Propane garage heaters are ideal for keeping your garage or workshop toasty in the winter, enabling you to utilize this space even in the colder months.
In the following article we have reviewed several of the best and most popular propane garage heaters currently on the market, and highlighted the advantages and drawbacks associated with each model.We have also put together a Garage Heater Buying Guide, in which we will outline the various factors and features you should consider when preparing to purchase one of these units.
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Modine HD45AS0111 Hot Dawg Garage Heater
With its compact size, the Modine HD45AS0111Hot Dawg Garage Heater boasts a very quiet operation, but do not let the silence fool you; this is one very powerful unit that is guaranteed to heat any garage to your ideal temperature.
Made by the Modine Manufacturing Company, one of the leaders in thermal management since just after the turn of the 20th century, the Modine HD45AS0111Hot Dawg Garage Heater utilizes a standard power exhaust that greatly simplifies side-wall or roof venting thanks to its small diameter vent pipe. The heaters have been used in almost every corner of the world and they continue to be one of the best buys available in the garage heating industry.
- No special wiring needed. Because of the 115 volt power source, there is no special wiring needed with the Modine HD45AS0111Hot Dawg Garage Heater.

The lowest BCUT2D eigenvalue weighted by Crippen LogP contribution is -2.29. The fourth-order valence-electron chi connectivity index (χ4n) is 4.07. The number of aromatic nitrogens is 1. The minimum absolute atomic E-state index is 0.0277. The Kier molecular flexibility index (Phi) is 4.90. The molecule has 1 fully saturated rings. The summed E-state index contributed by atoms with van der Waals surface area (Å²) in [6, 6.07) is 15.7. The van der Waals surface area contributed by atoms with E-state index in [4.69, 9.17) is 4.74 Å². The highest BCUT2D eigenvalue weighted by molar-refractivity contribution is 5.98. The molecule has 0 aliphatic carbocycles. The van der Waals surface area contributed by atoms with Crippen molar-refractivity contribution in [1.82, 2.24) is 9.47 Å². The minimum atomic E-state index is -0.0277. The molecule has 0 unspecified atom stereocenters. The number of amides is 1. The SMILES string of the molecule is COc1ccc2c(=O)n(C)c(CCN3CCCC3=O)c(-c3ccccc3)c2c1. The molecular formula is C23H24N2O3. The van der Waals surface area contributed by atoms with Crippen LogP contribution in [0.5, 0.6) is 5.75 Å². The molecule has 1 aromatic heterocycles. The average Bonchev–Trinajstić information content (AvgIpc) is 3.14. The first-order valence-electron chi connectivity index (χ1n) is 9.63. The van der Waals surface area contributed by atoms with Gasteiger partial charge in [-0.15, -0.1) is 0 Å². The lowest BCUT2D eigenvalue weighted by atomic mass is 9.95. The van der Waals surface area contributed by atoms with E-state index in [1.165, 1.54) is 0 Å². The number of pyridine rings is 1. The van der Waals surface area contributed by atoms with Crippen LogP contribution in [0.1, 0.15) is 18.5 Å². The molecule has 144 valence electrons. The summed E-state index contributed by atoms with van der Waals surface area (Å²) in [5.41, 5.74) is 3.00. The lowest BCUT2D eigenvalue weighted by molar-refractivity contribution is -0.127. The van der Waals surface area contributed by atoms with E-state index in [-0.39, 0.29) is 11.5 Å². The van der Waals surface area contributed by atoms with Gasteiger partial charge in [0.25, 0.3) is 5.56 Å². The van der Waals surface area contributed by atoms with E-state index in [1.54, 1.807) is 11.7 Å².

- Compact. The heater has a very low-profile design.
- Simplified exhaust. The simplified exhaust on the Modine HD45AS0111Hot Dawg Garage Heater helps to make venting easier.
- Heavy. At a weight of roughly 60 pounds, the Modine HD45AS0111Hot Dawg Garage Heater is a fairly heavy and bulky heating unit.
Mr. Heater Indoor-Safe Portable Propane Radiant Heater
The Mr. Heater Indoor-Safe Portable Propane Radiant Heater produces between 4,000 and 9,000 powerful BTUs to heat garages and workshops that are as large as 225 square feet.
- Very Efficient. With nearly 100 percent clean burning, the Mr. Heater Indoor-Safe Portable Propane Radiant Heater is extremely efficient.
- Versatile. Due to the way this heater is built it provides heat in places where electric heaters simply cannot go.
- Durable. The shock-absorbing insulation on the Mr. Heater Indoor-Safe Portable Propane Radiant Heater makes it very durable.
- Smaller heating area. Compared to some similar sized units, the Mr. Heater Indoor-Safe Portable Propane Radiant Heater has a slightly smaller heating area.
Heatstar F125545 Radiant Overhead Garage Heater
Although the Heatstar F125545 Radiant Overhead Garage Heater is not the greatest looking propane garage heater on our list, it is one of the most functional units.
- Built-in thermostat. The Heatstar F125545 Radiant Overhead Garage Heater has an integrated thermostat.